The vaccines were tested in trials of thousands of children. They were found to cause similar levels of mild side effects as in older age groups and triggered similar levels of antibodies.
Efficacy against infection was higher for Pfizer, with the company placing it at 80 percent, compared to Moderna’s estimates of 51 percent for children aged six-months to two years old and 37 percent for those aged two to five years.
But the Pfizer figure is based on very few cases and is thus considered preliminary. It also takes three doses to achieve its protection, with the third shot given eight weeks after the second, which is given three weeks after the first.
Moderna’s vaccine should provide strong protection against severe disease after two doses, given four weeks apart, and the company is studying adding a booster that would raise efficacy levels against mild disease.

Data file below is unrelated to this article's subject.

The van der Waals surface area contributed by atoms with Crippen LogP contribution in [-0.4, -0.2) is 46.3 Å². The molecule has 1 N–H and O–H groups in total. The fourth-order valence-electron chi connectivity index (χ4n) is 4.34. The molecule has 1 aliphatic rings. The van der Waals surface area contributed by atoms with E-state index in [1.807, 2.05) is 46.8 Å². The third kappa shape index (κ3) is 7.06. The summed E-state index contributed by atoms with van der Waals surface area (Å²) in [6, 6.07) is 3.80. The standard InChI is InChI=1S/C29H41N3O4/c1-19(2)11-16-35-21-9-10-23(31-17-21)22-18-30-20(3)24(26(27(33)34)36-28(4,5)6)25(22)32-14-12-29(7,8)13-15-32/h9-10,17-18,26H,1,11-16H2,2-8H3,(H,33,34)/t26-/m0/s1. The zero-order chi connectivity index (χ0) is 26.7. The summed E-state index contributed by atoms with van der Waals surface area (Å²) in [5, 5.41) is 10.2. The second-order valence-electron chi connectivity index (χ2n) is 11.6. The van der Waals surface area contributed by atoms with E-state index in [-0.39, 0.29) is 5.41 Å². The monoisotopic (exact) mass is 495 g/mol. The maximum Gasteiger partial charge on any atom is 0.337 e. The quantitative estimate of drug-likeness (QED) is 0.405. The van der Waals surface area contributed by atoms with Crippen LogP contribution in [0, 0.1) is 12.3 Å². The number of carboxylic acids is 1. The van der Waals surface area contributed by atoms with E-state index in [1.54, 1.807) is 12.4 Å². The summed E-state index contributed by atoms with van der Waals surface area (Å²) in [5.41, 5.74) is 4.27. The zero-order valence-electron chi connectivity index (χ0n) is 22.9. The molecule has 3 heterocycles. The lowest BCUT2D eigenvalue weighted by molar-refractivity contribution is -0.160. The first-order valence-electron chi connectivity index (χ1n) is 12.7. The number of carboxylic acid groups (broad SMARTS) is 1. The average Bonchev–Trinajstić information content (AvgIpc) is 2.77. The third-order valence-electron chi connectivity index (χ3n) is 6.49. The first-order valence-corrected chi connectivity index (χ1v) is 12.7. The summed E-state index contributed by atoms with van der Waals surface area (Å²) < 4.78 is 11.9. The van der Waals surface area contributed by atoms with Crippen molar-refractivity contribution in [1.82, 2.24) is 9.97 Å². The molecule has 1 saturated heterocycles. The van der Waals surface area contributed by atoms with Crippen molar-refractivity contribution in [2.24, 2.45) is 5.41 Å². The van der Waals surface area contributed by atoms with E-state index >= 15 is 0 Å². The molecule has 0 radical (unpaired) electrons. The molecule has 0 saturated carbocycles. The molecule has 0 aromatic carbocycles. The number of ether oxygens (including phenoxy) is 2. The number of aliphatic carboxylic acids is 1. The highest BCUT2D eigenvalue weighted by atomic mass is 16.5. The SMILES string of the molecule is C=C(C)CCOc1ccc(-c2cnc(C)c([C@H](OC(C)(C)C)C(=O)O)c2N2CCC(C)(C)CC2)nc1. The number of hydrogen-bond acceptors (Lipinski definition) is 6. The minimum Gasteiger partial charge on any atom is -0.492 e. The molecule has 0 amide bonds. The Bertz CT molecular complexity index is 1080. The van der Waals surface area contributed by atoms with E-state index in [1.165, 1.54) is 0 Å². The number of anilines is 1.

However, Moderna’s decision to go with a higher dose is associated with higher levels of fevers in reaction to the vaccine compared to Pfizer.
There are some 20 million children aged four years and under in the United States.


UN chief ‘strongly condemns’ coup in Burkina Faso

UN chief ‘strongly condemns’ coup in Burkina Faso
Updated 9 sec ago

UN chief ‘strongly condemns’ coup in Burkina Faso

UN chief ‘strongly condemns’ coup in Burkina Faso
  • The situation in capital Ouagadougou was tense on Saturday, with gunfire and the deployment of soldiers in the streets, raising fears of clashes between Damiba’s supporters and the country’s new strongmen

NEW YORK: UN Secretary-General Antonio Guterres has condemned army officers who seized power in Burkina Faso and called on all parties to refrain from using violence in the restive West African country.

“The Secretary-General is deeply concerned about the unfolding developments in Burkina Faso. He strongly condemns any attempt to seize power by the force of arms and calls on all actors to refrain from violence and seek dialogue,” spokesman Stephane Dujarric said in a statement.

The situation in capital Ouagadougou was tense on Saturday, with gunfire and the deployment of soldiers in the streets, raising fears of clashes between Damiba’s supporters and the country’s new strongmen.